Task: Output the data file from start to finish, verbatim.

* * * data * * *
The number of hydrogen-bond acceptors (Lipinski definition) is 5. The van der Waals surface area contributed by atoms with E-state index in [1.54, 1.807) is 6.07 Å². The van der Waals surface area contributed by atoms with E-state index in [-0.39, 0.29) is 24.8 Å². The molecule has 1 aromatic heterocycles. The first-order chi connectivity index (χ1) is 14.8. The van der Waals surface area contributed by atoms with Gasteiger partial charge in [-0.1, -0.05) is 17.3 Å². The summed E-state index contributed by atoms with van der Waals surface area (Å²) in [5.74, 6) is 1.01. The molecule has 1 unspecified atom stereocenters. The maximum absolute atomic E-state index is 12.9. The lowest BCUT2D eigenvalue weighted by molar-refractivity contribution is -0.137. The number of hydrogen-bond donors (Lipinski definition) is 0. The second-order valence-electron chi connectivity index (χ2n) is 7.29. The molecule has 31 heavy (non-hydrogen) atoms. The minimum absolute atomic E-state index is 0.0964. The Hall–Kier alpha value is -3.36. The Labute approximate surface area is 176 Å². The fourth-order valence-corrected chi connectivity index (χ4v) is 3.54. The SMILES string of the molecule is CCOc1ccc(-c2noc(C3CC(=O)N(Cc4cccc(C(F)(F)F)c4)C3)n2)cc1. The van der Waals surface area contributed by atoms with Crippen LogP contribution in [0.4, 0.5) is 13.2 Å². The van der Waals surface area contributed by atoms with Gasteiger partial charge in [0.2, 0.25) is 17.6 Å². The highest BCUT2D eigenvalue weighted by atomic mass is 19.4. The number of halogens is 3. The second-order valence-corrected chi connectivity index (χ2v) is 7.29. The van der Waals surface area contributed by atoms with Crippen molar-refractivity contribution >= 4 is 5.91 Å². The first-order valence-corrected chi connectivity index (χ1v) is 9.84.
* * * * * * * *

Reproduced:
The number of hydrogen-bond acceptors (Lipinski definition) is 5. The van der Waals surface area contributed by atoms with E-state index in [1.54, 1.807) is 6.07 Å². The van der Waals surface area contributed by atoms with E-state index in [-0.39, 0.29) is 24.8 Å². The molecule has 1 aromatic heterocycles. The first-order chi connectivity index (χ1) is 14.8. The van der Waals surface area contributed by atoms with Gasteiger partial charge in [-0.1, -0.05) is 17.3 Å². The summed E-state index contributed by atoms with van der Waals surface area (Å²) in [5.74, 6) is 1.01. The molecule has 1 unspecified atom stereocenters. The maximum absolute atomic E-state index is 12.9. The lowest BCUT2D eigenvalue weighted by molar-refractivity contribution is -0.137. The number of hydrogen-bond donors (Lipinski definition) is 0. The second-order valence-electron chi connectivity index (χ2n) is 7.29. The molecule has 31 heavy (non-hydrogen) atoms. The minimum absolute atomic E-state index is 0.0964. The Hall–Kier alpha value is -3.36. The Labute approximate surface area is 176 Å². The fourth-order valence-corrected chi connectivity index (χ4v) is 3.54. The SMILES string of the molecule is CCOc1ccc(-c2noc(C3CC(=O)N(Cc4cccc(C(F)(F)F)c4)C3)n2)cc1. The van der Waals surface area contributed by atoms with Crippen LogP contribution in [0.4, 0.5) is 13.2 Å². The van der Waals surface area contributed by atoms with Gasteiger partial charge in [0.2, 0.25) is 17.6 Å². The highest BCUT2D eigenvalue weighted by atomic mass is 19.4. The number of halogens is 3. The second-order valence-corrected chi connectivity index (χ2v) is 7.29. The van der Waals surface area contributed by atoms with Crippen molar-refractivity contribution >= 4 is 5.91 Å². The first-order valence-corrected chi connectivity index (χ1v) is 9.84.